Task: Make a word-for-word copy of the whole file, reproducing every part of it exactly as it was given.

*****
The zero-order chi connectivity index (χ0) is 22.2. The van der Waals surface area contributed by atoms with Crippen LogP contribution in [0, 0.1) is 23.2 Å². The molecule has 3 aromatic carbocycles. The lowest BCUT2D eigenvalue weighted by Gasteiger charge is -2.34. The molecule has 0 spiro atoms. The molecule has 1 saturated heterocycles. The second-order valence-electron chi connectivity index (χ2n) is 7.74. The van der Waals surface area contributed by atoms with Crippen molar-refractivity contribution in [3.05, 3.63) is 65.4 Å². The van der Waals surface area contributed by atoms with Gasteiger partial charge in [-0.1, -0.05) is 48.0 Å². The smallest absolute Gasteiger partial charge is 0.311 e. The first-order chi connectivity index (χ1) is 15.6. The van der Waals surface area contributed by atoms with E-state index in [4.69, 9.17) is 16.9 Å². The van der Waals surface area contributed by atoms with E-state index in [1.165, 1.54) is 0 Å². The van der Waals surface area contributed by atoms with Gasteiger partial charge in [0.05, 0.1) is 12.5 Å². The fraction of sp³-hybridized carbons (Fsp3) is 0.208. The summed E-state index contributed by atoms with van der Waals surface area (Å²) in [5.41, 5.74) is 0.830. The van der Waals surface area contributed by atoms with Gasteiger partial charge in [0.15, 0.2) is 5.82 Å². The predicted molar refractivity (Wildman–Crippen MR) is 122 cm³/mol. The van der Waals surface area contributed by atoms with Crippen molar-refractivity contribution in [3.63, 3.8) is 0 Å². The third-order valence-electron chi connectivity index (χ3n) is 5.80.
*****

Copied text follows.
The zero-order chi connectivity index (χ0) is 22.2. The van der Waals surface area contributed by atoms with Crippen LogP contribution in [0, 0.1) is 23.2 Å². The molecule has 3 aromatic carbocycles. The lowest BCUT2D eigenvalue weighted by Gasteiger charge is -2.34. The molecule has 0 spiro atoms. The molecule has 1 saturated heterocycles. The second-order valence-electron chi connectivity index (χ2n) is 7.74. The van der Waals surface area contributed by atoms with Crippen molar-refractivity contribution in [3.05, 3.63) is 65.4 Å². The van der Waals surface area contributed by atoms with Gasteiger partial charge in [-0.1, -0.05) is 48.0 Å². The smallest absolute Gasteiger partial charge is 0.311 e. The first-order chi connectivity index (χ1) is 15.6. The van der Waals surface area contributed by atoms with E-state index in [4.69, 9.17) is 16.9 Å². The van der Waals surface area contributed by atoms with E-state index in [1.165, 1.54) is 0 Å². The van der Waals surface area contributed by atoms with Gasteiger partial charge in [0.05, 0.1) is 12.5 Å². The fraction of sp³-hybridized carbons (Fsp3) is 0.208. The summed E-state index contributed by atoms with van der Waals surface area (Å²) in [5.41, 5.74) is 0.830. The van der Waals surface area contributed by atoms with Gasteiger partial charge in [0.15, 0.2) is 5.82 Å². The predicted molar refractivity (Wildman–Crippen MR) is 122 cm³/mol. The van der Waals surface area contributed by atoms with Crippen molar-refractivity contribution in [3.63, 3.8) is 0 Å². The third-order valence-electron chi connectivity index (χ3n) is 5.80.